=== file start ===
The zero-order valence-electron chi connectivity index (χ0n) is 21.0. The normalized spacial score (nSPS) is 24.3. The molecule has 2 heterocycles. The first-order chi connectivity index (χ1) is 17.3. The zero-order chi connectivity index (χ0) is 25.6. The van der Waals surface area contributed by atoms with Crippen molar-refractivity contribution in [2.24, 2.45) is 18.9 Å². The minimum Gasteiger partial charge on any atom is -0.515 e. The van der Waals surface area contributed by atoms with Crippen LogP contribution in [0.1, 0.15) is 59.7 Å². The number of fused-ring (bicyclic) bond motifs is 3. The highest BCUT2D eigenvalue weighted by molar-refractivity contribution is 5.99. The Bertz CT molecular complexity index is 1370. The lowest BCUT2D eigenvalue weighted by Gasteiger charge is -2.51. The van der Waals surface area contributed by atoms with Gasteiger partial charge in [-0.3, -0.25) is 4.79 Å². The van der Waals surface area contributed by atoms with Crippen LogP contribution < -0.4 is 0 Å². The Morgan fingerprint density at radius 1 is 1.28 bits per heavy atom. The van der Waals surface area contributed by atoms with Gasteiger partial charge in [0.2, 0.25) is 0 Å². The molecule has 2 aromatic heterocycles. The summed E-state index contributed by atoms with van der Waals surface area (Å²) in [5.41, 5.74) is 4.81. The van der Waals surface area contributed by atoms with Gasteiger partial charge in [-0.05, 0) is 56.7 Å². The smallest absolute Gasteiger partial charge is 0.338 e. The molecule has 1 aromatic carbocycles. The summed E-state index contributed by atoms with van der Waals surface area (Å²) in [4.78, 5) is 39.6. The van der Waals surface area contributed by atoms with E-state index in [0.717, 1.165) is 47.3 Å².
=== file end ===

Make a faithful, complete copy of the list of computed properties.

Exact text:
The zero-order valence-electron chi connectivity index (χ0n) is 21.0. The normalized spacial score (nSPS) is 24.3. The molecule has 2 heterocycles. The first-order chi connectivity index (χ1) is 17.3. The zero-order chi connectivity index (χ0) is 25.6. The van der Waals surface area contributed by atoms with Crippen molar-refractivity contribution in [2.24, 2.45) is 18.9 Å². The minimum Gasteiger partial charge on any atom is -0.515 e. The van der Waals surface area contributed by atoms with Crippen LogP contribution in [0.1, 0.15) is 59.7 Å². The number of fused-ring (bicyclic) bond motifs is 3. The highest BCUT2D eigenvalue weighted by molar-refractivity contribution is 5.99. The Bertz CT molecular complexity index is 1370. The lowest BCUT2D eigenvalue weighted by Gasteiger charge is -2.51. The van der Waals surface area contributed by atoms with Gasteiger partial charge in [-0.3, -0.25) is 4.79 Å². The van der Waals surface area contributed by atoms with Crippen LogP contribution < -0.4 is 0 Å². The Morgan fingerprint density at radius 1 is 1.28 bits per heavy atom. The van der Waals surface area contributed by atoms with Gasteiger partial charge in [0.2, 0.25) is 0 Å². The molecule has 2 aromatic heterocycles. The summed E-state index contributed by atoms with van der Waals surface area (Å²) in [5.41, 5.74) is 4.81. The van der Waals surface area contributed by atoms with Gasteiger partial charge in [-0.05, 0) is 56.7 Å². The smallest absolute Gasteiger partial charge is 0.338 e. The molecule has 1 aromatic carbocycles. The summed E-state index contributed by atoms with van der Waals surface area (Å²) in [4.78, 5) is 39.6. The van der Waals surface area contributed by atoms with E-state index in [0.717, 1.165) is 47.3 Å².